Responses to Medical Identity Theft: Eight best practices for helping victims of medical identity theft
Version 1: October 16, 2007
The World Privacy Forum, as part of its ongoing in-depth research into medical identity theft issues and responses, has outlined 8 best-practice responses to the crime by the health care sector. These best practices are based on interviews with victims, providers, and other stakeholders. These 8 best practices are a work in progress. The World Privacy Forum has released these practices to encourage discussion of what needs to be done by the healthcare sector in order to help victims of medical identity theft. The Forum is soliciting and requesting feedback on these practices.
Related materials: The 8 best practices/ responses were first presented to AHIMA delegates in an October 9 speech. The speech is available here: (WPF AHIMA speech)
National level procedures
There needs to be a national level set of procedures to standardize how providers and insurers should handle medical identity theft. The procedures should come from a consensus process that includes health information management professionals, patient representatives, consumer groups, insurers, privacy groups, and others. The standards need to address how to help victims recover from this crime.
There needs to be uniform but appropriately flexible answers to these questions:
Red flag alerts
Red flag alerts in the financial context make financial institutions affirmatively react to the potential presence of fraud in order to protect consumers and themselves. Financial fraud red flag alerts have applicability to medical identity theft. In the medical identity theft context, a red flag alert would be placed in a victim's health care records to alert providers and insurers of potential fraudulent activity. The health care sector needs to create specific red flag guidelines for use in the medical identity theft context.
John or Jane Doe file extraction
Health information managers will be familiar with this concept already. If fraud can be substantiated, the victim's file is purged of all information that was entered as a result of the fraud. Sometimes, this may be part of the file, in some cases the entire file may belong to the thief. If the thief is unknown, the fraudulent information is completely removed from the victim's file and held separately so there is no danger of mis-treatment due to factual error in the file. That separate file is the Jane or John Doe file. The victim's file and the extracted file are then cross referenced, allowing for a retraceable data trail for any audits.
Dedicated, trained personnel available
Dedicated personnel trained to respond to this crime should be available at each facility. Small providers can have dedicated regional personnel to help. It is in the providers' or insurers' best interest to resolve this crime, and it is in the victims' best interest to be able to actually talk to a person about what has happened. There needs to be a designated person trained in the complexities of medical identity theft on hand to help both the victim and the institution.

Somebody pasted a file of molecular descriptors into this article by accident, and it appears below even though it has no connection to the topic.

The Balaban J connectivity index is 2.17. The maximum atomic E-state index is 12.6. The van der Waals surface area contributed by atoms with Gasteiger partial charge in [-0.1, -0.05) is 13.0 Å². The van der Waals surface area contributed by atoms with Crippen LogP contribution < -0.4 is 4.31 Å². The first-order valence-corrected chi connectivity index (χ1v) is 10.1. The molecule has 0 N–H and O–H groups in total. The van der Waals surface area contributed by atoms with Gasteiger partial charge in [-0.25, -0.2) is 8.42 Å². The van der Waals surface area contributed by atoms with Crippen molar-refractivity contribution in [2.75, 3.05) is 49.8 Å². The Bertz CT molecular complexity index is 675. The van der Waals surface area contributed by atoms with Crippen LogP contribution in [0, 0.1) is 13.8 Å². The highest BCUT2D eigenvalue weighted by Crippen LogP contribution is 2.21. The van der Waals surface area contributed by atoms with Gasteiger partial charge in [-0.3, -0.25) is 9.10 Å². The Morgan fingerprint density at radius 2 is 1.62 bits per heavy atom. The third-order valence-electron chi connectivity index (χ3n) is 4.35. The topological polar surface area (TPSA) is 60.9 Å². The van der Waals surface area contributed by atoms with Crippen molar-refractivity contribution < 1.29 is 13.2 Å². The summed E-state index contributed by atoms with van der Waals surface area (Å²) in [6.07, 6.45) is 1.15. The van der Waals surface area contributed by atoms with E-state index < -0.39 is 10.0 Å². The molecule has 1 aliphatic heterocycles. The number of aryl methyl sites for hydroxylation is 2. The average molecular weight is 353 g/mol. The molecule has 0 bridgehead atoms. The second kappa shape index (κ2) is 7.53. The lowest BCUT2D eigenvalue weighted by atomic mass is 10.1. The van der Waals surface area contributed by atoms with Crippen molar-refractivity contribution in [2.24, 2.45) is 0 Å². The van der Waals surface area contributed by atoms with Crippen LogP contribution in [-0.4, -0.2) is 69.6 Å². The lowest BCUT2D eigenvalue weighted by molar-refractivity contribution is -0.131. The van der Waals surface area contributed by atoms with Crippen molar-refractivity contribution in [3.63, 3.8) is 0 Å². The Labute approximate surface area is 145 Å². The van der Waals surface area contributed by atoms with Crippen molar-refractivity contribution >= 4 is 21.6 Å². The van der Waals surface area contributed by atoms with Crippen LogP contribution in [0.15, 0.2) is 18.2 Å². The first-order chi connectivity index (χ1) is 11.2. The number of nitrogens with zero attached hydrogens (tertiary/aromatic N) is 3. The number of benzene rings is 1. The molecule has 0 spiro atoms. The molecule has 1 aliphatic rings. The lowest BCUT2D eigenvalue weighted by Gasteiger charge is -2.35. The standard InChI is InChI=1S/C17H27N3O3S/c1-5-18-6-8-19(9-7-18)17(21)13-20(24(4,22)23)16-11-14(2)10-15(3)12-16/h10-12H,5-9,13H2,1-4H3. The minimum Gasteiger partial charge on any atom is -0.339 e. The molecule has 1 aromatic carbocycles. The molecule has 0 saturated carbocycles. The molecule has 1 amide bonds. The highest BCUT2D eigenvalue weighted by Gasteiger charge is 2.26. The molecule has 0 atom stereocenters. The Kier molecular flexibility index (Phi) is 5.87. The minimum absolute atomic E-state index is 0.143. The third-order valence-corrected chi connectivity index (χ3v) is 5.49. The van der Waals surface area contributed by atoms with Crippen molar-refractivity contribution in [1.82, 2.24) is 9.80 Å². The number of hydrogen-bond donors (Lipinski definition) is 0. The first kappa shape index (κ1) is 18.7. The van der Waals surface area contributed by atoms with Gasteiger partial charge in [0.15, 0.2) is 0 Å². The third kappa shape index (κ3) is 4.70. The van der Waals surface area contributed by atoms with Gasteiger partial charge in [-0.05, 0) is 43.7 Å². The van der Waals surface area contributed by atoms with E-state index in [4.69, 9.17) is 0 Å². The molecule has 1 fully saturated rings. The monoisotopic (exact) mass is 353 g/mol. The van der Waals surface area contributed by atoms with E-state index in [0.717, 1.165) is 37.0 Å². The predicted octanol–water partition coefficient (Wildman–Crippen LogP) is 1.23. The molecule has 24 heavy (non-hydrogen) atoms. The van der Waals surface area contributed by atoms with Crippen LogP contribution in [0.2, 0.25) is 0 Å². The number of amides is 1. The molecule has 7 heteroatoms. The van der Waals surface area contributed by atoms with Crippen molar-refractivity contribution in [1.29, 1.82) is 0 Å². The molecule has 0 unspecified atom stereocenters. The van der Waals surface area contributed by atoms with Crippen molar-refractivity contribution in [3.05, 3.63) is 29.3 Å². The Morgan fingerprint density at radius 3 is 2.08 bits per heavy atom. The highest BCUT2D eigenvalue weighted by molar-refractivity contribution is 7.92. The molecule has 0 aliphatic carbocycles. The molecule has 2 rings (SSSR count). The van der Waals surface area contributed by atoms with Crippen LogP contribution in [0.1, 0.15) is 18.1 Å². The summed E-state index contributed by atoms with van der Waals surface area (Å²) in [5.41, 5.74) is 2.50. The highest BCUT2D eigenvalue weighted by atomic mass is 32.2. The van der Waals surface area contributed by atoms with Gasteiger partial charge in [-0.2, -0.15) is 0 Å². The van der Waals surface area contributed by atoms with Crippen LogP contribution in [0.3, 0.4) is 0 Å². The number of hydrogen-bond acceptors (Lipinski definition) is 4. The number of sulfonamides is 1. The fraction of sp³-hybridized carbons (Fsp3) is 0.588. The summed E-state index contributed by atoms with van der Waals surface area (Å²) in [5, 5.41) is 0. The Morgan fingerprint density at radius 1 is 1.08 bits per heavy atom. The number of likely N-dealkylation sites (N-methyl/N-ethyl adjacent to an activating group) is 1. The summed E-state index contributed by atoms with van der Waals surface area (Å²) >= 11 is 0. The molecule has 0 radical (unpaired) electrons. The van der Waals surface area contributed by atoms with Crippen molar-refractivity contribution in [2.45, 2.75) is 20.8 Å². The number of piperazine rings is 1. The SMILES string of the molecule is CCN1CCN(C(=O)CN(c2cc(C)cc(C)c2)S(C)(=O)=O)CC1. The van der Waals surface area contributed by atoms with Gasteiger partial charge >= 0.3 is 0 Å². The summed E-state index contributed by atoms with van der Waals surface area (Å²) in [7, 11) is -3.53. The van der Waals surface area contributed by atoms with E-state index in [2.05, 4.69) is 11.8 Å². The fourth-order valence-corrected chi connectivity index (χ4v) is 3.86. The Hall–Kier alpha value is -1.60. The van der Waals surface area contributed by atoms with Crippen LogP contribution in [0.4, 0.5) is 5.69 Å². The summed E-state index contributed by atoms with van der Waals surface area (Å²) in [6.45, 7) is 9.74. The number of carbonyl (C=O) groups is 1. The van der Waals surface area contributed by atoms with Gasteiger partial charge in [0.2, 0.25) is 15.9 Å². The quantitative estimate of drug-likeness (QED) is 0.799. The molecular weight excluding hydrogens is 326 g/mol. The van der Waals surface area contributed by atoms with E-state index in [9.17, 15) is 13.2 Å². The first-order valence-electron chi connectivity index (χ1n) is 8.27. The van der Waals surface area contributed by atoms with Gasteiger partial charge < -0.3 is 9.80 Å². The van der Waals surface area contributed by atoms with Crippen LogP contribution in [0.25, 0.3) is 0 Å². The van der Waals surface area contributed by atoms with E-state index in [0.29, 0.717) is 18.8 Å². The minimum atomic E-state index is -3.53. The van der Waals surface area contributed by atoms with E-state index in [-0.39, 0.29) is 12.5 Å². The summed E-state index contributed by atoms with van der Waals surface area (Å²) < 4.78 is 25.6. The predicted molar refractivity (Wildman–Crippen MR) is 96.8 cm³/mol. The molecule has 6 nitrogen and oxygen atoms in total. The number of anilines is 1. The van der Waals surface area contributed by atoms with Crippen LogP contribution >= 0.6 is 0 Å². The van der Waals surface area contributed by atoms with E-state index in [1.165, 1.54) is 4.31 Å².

Focus on the right approach: Insider, not outsider
The preponderance of medical identity theft occurs through insider methods that are extremely difficult for providers to detect, even after the fact. Even when internal file browser controls and other controls are in place, unless there are safeguards with extensive checks, then bad actors on the inside of institutions can commit this crime on a grand scale. For example, in the Cleveland Clinic/ Machado case, there were existing controls on downloads of files. The criminal still was able to exceed her download limit regularly, and she sold in excess of 1,100 patient files.
Many institutions have been focusing on checking patient IDs as the primary solution to medical identity theft. While checking patient IDs will help with the one-to-two person and familial types of medical identity theft, the research does not support that this is where the bulk of the crime is. There is significant variability between providers and situations, it is therefore crucial to accurately assess and focus on all aspects of where the crime is occurring. Checking patient IDs will not stop insiders, and this needs to be taken into careful consideration by stakeholders.
Risk assessments specifically for medical identity theft
Most health care institutions already have risk assessments in place. The risk assessments need to be expanded to include medical identity theft scenarios. The assessment should include outsider threats, but should also have a strong focus on the insider threat scenario as well.
Training materials and education for the health care sector
Many individuals and institutions working in the health care sector are not yet aware of medical identity theft. Health care sector leaders need to begin health care sector-focused education focused on increasing awareness of the crime, its operations, and how it impacts victims. Ideally, an education plan would be able to also discuss a national set of standards for dealing with the aftermath of medical identity theft with the purpose of helping victims.
Education for patients and victims
Providers and other stakeholders in the health care sector need to begin patient and victim education regarding medical identity theft. The education should focus on increasing:
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